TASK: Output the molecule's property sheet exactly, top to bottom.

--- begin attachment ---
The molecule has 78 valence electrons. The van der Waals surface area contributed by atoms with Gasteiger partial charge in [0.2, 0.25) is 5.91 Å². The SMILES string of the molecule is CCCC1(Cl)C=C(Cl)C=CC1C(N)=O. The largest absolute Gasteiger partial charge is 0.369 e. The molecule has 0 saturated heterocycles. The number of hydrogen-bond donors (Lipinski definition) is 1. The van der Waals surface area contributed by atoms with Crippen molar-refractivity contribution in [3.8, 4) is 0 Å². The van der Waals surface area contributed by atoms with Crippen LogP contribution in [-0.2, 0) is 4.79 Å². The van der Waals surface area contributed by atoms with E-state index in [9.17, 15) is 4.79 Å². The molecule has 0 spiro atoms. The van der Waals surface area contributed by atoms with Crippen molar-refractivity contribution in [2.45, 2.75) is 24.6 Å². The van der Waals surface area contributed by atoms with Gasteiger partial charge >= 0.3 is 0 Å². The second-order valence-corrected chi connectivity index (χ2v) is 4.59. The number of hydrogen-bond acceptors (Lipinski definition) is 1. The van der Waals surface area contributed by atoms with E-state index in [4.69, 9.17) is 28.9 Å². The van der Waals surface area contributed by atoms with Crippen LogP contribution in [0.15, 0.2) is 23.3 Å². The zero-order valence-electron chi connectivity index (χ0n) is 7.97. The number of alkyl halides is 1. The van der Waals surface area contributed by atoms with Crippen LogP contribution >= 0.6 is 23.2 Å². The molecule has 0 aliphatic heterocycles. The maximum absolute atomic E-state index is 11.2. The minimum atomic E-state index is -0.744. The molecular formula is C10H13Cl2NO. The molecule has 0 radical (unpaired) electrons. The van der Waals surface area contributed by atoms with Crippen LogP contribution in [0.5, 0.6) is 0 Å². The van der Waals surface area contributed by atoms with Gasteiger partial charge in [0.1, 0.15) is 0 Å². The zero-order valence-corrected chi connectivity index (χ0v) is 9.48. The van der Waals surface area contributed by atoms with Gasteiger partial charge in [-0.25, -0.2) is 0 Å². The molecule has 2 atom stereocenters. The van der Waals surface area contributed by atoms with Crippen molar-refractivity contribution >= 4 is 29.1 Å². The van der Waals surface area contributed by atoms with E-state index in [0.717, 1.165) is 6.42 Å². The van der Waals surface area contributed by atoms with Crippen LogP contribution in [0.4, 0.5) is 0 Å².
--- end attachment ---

The molecule has 78 valence electrons. The van der Waals surface area contributed by atoms with Gasteiger partial charge in [0.2, 0.25) is 5.91 Å². The SMILES string of the molecule is CCCC1(Cl)C=C(Cl)C=CC1C(N)=O. The largest absolute Gasteiger partial charge is 0.369 e. The molecule has 0 saturated heterocycles. The number of hydrogen-bond donors (Lipinski definition) is 1. The van der Waals surface area contributed by atoms with Crippen molar-refractivity contribution in [3.8, 4) is 0 Å². The van der Waals surface area contributed by atoms with Crippen LogP contribution in [-0.2, 0) is 4.79 Å². The van der Waals surface area contributed by atoms with E-state index in [9.17, 15) is 4.79 Å². The molecule has 0 spiro atoms. The van der Waals surface area contributed by atoms with Crippen molar-refractivity contribution in [2.45, 2.75) is 24.6 Å². The van der Waals surface area contributed by atoms with Gasteiger partial charge >= 0.3 is 0 Å². The second-order valence-corrected chi connectivity index (χ2v) is 4.59. The number of hydrogen-bond acceptors (Lipinski definition) is 1. The van der Waals surface area contributed by atoms with E-state index in [4.69, 9.17) is 28.9 Å². The van der Waals surface area contributed by atoms with Crippen LogP contribution in [0.15, 0.2) is 23.3 Å². The zero-order valence-electron chi connectivity index (χ0n) is 7.97. The number of alkyl halides is 1. The van der Waals surface area contributed by atoms with Crippen LogP contribution >= 0.6 is 23.2 Å². The molecule has 0 aliphatic heterocycles. The maximum absolute atomic E-state index is 11.2. The minimum atomic E-state index is -0.744. The molecular formula is C10H13Cl2NO. The molecule has 0 radical (unpaired) electrons. The van der Waals surface area contributed by atoms with Crippen LogP contribution in [0.5, 0.6) is 0 Å². The van der Waals surface area contributed by atoms with Gasteiger partial charge in [0.1, 0.15) is 0 Å². The zero-order valence-corrected chi connectivity index (χ0v) is 9.48. The van der Waals surface area contributed by atoms with Gasteiger partial charge in [-0.25, -0.2) is 0 Å². The molecule has 2 atom stereocenters. The van der Waals surface area contributed by atoms with Crippen molar-refractivity contribution >= 4 is 29.1 Å². The van der Waals surface area contributed by atoms with E-state index in [0.717, 1.165) is 6.42 Å². The van der Waals surface area contributed by atoms with Crippen LogP contribution in [0.4, 0.5) is 0 Å².